A trace analyst expert determined that a bloody footprint at the scene came from a size 10.5 Grant Hill Fila sneaker; investigators found a shoebox for a 10.5 Grant Hill Fila at the home where Flowers lived with his girlfriend, but found no sneakers.

    The three different teams of lawyers to represent Flowers have argued that witnesses who said they saw him that morning came forward with shaky stories months after the shootings, enticed by a $30,000 reward. They also said prosecutors failed to conclusively link Flowers to the weapon or the crime scene through the bloody footprint, and questioned whether the evidence proved that money was taken from the cash register...."

    Mississippi man faces sixth capital murder trial in 1996 shootings - CNN.com
    ----

    The Tardy Furniture store murders: What happened that morning in July '96?
    In the hours after the shootings, investigators were under tremendous pressure to solve the crime. But they had little evidence to go on.


    May 1, 2018

    The Tardy Furniture store murders: What happened that morning in July '96? | In the Dark | APM Reports
    ---

    In the Dark


    "Video from September 19, 2018
    Investigative journalists for a nationally-acclaimed podcast talk about their year-long probe into the reasons why a Winona man has been tried six times for a quadruple murder. Curtis Flowers has been in the Mississippi state penitentiary in Parchman for 21 years even though he has won repeated appeals. Madeleine Baran and Samara Freemark reveal how their work focused on the prosecutor, the witnesses and how justice works – or doesn’t."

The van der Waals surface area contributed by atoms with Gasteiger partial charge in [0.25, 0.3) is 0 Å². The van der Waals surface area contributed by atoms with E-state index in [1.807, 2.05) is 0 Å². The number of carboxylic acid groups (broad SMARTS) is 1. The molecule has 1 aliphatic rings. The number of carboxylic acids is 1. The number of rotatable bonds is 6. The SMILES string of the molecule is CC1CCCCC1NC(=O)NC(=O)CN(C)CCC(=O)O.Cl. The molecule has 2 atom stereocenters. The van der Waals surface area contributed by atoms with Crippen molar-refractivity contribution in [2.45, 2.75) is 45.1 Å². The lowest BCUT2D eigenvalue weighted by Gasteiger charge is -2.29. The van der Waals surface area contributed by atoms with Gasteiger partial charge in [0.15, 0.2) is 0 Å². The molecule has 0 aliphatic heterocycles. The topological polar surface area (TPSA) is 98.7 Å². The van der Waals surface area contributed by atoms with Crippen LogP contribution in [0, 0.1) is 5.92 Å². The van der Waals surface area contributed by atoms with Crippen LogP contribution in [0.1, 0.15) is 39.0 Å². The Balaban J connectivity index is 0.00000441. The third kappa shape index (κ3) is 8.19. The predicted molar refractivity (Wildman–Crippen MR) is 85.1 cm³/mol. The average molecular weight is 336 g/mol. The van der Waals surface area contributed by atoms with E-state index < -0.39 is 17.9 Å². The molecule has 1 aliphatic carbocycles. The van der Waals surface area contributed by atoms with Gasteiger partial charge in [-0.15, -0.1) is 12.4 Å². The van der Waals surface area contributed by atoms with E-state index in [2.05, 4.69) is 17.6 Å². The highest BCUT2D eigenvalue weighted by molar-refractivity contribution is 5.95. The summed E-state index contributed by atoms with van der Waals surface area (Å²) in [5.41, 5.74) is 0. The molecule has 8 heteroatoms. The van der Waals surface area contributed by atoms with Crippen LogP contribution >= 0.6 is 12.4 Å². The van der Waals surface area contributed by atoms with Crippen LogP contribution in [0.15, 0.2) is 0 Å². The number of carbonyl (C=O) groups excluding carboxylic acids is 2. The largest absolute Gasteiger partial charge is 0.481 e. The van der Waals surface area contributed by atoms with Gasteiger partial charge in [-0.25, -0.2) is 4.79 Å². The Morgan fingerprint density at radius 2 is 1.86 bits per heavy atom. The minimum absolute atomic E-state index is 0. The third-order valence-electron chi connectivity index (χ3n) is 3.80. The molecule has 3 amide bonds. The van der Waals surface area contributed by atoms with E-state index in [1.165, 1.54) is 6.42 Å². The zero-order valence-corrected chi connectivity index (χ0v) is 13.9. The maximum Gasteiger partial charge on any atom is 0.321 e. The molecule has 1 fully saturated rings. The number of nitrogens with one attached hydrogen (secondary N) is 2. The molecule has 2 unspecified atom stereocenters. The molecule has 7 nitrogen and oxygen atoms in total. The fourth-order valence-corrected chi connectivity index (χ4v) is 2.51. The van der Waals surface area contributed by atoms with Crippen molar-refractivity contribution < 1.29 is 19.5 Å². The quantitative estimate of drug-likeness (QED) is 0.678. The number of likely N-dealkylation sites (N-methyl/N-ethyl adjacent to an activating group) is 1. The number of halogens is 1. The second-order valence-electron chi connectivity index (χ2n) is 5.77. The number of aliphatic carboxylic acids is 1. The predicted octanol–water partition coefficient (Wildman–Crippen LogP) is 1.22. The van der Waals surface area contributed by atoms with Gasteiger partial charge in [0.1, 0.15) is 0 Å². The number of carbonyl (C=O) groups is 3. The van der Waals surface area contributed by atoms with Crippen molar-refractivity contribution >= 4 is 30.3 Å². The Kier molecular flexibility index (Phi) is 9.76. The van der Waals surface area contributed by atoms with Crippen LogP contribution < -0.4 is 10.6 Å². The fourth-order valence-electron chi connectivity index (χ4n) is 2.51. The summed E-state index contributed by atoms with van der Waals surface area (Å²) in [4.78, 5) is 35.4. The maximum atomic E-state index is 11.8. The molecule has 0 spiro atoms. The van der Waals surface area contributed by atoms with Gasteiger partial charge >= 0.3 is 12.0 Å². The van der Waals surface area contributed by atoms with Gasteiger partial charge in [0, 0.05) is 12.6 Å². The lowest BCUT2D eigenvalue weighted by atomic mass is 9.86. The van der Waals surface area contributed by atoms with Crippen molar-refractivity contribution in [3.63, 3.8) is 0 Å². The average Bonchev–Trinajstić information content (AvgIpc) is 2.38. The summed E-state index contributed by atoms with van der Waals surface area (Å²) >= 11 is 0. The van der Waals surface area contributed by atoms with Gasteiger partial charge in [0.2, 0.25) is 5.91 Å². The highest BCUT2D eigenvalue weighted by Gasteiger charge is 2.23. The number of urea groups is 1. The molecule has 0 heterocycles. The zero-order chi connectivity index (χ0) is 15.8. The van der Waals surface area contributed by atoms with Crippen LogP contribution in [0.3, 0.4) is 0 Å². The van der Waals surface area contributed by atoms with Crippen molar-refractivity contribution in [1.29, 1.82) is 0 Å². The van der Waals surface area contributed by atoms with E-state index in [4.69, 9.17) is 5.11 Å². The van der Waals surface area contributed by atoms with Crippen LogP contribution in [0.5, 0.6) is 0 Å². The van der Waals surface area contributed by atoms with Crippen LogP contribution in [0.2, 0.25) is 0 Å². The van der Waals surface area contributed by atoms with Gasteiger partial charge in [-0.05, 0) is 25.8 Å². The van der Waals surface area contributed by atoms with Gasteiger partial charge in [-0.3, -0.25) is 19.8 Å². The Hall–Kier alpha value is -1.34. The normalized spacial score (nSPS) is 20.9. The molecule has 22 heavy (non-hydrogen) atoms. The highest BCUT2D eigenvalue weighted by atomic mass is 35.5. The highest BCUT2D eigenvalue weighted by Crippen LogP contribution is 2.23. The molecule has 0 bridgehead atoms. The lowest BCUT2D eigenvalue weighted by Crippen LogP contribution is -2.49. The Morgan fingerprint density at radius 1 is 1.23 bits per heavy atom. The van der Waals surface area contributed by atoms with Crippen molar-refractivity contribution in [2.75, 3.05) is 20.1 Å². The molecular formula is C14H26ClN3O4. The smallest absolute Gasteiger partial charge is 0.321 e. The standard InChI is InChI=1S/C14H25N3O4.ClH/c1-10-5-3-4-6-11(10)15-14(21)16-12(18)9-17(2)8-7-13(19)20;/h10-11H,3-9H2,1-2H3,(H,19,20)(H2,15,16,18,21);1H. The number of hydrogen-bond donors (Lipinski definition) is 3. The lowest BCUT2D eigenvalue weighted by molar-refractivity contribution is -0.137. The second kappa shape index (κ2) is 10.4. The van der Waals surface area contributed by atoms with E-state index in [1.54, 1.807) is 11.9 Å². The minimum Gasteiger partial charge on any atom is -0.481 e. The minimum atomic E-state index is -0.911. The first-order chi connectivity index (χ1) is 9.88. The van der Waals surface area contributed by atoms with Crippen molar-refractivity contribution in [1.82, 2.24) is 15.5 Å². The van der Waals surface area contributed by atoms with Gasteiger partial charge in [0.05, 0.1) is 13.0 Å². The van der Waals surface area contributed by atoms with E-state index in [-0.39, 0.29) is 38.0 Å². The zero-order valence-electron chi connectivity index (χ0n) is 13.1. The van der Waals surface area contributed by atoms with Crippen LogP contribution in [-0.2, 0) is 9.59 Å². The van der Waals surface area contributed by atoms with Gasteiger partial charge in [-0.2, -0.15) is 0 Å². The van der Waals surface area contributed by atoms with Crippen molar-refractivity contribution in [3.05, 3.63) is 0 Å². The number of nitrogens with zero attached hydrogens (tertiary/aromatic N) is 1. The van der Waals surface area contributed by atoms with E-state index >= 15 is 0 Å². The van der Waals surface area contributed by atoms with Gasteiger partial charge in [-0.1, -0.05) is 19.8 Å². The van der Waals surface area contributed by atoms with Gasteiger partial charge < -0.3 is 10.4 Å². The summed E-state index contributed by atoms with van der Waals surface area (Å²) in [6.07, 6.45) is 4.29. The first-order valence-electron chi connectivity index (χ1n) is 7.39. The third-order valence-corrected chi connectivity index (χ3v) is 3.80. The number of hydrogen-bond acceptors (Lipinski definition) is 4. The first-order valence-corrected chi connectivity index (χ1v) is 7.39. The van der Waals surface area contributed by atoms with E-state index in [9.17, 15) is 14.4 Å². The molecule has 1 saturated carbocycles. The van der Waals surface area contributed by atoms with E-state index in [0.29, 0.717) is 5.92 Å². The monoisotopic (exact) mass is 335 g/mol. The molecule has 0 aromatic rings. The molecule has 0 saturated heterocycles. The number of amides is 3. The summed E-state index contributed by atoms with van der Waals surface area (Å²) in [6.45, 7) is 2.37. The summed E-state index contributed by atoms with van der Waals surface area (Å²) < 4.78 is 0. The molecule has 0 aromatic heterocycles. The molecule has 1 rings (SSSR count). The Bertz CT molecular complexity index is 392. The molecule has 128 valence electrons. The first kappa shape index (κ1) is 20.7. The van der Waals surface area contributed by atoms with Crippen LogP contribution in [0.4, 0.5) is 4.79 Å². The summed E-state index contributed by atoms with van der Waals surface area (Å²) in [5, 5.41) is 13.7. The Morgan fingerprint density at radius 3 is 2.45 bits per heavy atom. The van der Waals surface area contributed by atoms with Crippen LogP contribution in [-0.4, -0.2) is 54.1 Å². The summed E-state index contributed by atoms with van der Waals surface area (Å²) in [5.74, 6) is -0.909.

----------------------------------------------------------------------------------------------------------------------
     
    Last edited: Dec 19, 2018
  7. sleepysleuth

    sleepysleuth New Member

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    I was just doing some follow up reading and came across an update that says a man named Jeffrey Armstrong found a gun that matched the type used in this crime in a crawlspace about 700ft from the furniture store. He turned it into the police, who turned it over to the D.A.'s office and it mysteriously disappeared before it could make it to the crime lab. I wonder if any research has been done on the previous owners/occupants of the house?

    I believe the address is 105 Knox Street. The current owner purchased it in 1999. I wonder who lived there prior?

    Related article: https://www.clarionledger.com/story...le-killers-behind-quadruple-murder/813262002/

    And YouTube Video:
     
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  8. YESorNO

    YESorNO The Queen (aka "mrsmuir") SWBB

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    Doug Evans running unopposed for reelection
    The controversial Mississippi prosecutor will win another four-year term and could decide if Curtis Flowers faces a seventh trial.


    March 5, 2019